European modernism, French villas, Spanish haciendas: like many aspects of American culture, the roots of local architecture in the United States tend to have originated elsewhere. It makes a New York Times story about a pressing preservation issue in Sierra Leone all the more interesting, because it concerns vernacular building traditions from the United States that were exported overseas. Board Houses (known as bod ose in the local Krio language), are wooden structures built by freed Americans slaves that still stand to this day, some dating back to 1792, when the first freed slaves arrived in Freetown. Structures such as the single-story Freetown Board House resemble colonial-era dwellings found on the Eastern seaboard (some of the older homes are even built from Canadian pine, which was stored in ship ballasts). Many, sadly, have rotted through in the ensuing decades, with some covered in sheets of corrugated zinc to hold the walls together. Modernization, urbanization, and neglect have led numerous bod ose in the capital city to be demolished and replaced, enough so that preservationists fear the disappearance of this important link to the past.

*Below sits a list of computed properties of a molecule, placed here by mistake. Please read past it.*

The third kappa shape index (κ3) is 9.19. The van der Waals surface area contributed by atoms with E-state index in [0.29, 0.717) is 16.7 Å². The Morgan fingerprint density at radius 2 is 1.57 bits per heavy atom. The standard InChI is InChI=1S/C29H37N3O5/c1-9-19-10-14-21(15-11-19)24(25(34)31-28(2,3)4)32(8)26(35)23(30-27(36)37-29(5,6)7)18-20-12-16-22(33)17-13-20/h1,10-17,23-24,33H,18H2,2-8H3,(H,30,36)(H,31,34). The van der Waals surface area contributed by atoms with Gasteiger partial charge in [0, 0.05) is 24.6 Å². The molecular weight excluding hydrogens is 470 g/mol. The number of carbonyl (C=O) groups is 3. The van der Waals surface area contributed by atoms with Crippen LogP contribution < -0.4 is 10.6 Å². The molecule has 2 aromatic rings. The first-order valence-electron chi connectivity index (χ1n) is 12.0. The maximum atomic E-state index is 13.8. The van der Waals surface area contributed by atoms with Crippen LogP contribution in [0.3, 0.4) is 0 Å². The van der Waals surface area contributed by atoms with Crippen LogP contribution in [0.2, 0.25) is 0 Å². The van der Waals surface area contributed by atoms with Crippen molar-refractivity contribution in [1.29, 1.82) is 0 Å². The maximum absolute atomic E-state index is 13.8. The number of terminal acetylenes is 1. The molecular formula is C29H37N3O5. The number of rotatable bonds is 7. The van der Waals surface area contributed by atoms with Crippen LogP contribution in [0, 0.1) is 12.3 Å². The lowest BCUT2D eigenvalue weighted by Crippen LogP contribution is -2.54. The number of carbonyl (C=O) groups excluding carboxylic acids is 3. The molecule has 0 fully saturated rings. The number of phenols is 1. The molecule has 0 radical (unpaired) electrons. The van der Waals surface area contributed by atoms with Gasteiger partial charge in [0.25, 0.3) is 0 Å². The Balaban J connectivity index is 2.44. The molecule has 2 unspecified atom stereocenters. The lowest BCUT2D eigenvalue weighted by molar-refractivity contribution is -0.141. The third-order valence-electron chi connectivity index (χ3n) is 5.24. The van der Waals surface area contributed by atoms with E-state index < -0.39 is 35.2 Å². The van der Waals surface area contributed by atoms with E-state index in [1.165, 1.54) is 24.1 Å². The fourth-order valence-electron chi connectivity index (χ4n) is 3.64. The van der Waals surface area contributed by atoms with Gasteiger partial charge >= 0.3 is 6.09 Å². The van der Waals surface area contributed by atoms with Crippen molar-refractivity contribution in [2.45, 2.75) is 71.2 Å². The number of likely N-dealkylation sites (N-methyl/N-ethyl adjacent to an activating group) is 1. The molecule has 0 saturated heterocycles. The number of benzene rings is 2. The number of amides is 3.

The Architectural Field Office map project, which seeks to record the locations and stories of Freetown's Board Houses.
Currently, two organizations are working to help restore and protect these historic homes. The country's Monuments and Relics Commission, which has struggled to protect these aged structures in the face of an ever-crowded city, rising land values, and its own limited budget, and the Architectural Field Office, a non-profit seeking to create a multimedia map of the remaining board houses to bring more attention to the issue and present a case for better preservation.
While many obstacles stand in the way of supporters saving more of the remaining Board Houses, both organizations express hope. Killian Doherty, who runs Architectural Field Office, told The Times that they're at an advantage because they aren't merely empty relics, but homes in use. He considers them a "declaration of independence" that needs to be saved.
One of the video interviews included in the Architectural Field Office's multimedia map project.